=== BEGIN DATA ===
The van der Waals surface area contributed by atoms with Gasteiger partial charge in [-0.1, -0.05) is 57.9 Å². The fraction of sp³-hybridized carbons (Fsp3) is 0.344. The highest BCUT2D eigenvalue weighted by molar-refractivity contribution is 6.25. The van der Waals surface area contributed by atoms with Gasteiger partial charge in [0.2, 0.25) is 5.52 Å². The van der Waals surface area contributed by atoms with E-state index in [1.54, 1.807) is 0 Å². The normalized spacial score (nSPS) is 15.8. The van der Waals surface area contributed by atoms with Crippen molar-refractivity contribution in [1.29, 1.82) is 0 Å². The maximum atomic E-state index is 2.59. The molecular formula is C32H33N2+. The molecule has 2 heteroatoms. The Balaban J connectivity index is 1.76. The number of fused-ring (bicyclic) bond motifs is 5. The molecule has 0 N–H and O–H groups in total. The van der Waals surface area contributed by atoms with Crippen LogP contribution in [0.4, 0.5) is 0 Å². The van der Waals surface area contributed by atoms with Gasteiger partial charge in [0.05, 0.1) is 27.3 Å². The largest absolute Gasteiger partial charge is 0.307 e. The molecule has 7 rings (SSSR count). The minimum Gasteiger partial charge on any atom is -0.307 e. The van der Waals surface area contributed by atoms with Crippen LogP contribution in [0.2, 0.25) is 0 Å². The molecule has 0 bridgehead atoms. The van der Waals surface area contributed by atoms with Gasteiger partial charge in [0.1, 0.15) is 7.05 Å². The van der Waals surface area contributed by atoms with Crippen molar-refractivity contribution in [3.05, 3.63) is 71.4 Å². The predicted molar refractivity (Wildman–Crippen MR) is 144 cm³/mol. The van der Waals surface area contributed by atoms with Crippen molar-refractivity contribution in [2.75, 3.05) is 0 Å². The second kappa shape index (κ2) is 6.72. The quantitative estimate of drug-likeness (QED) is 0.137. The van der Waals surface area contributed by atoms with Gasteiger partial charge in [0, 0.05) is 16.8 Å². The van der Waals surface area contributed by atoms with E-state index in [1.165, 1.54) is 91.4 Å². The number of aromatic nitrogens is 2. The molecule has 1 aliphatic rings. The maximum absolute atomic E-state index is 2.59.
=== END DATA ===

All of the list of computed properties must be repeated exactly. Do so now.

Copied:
The van der Waals surface area contributed by atoms with Gasteiger partial charge in [-0.1, -0.05) is 57.9 Å². The fraction of sp³-hybridized carbons (Fsp3) is 0.344. The highest BCUT2D eigenvalue weighted by molar-refractivity contribution is 6.25. The van der Waals surface area contributed by atoms with Gasteiger partial charge in [0.2, 0.25) is 5.52 Å². The van der Waals surface area contributed by atoms with E-state index in [1.54, 1.807) is 0 Å². The normalized spacial score (nSPS) is 15.8. The van der Waals surface area contributed by atoms with Crippen molar-refractivity contribution in [1.29, 1.82) is 0 Å². The maximum atomic E-state index is 2.59. The molecular formula is C32H33N2+. The molecule has 2 heteroatoms. The Balaban J connectivity index is 1.76. The number of fused-ring (bicyclic) bond motifs is 5. The molecule has 0 N–H and O–H groups in total. The van der Waals surface area contributed by atoms with Crippen LogP contribution in [0.4, 0.5) is 0 Å². The van der Waals surface area contributed by atoms with Gasteiger partial charge in [0.05, 0.1) is 27.3 Å². The largest absolute Gasteiger partial charge is 0.307 e. The molecule has 7 rings (SSSR count). The minimum Gasteiger partial charge on any atom is -0.307 e. The van der Waals surface area contributed by atoms with Crippen LogP contribution in [0.2, 0.25) is 0 Å². The molecule has 0 bridgehead atoms. The van der Waals surface area contributed by atoms with Gasteiger partial charge in [0.1, 0.15) is 7.05 Å². The van der Waals surface area contributed by atoms with Crippen molar-refractivity contribution in [3.05, 3.63) is 71.4 Å². The predicted molar refractivity (Wildman–Crippen MR) is 144 cm³/mol. The van der Waals surface area contributed by atoms with Crippen molar-refractivity contribution in [2.75, 3.05) is 0 Å². The second kappa shape index (κ2) is 6.72. The quantitative estimate of drug-likeness (QED) is 0.137. The van der Waals surface area contributed by atoms with Gasteiger partial charge in [0, 0.05) is 16.8 Å². The van der Waals surface area contributed by atoms with E-state index in [1.165, 1.54) is 91.4 Å². The number of aromatic nitrogens is 2. The molecule has 1 aliphatic rings. The maximum absolute atomic E-state index is 2.59.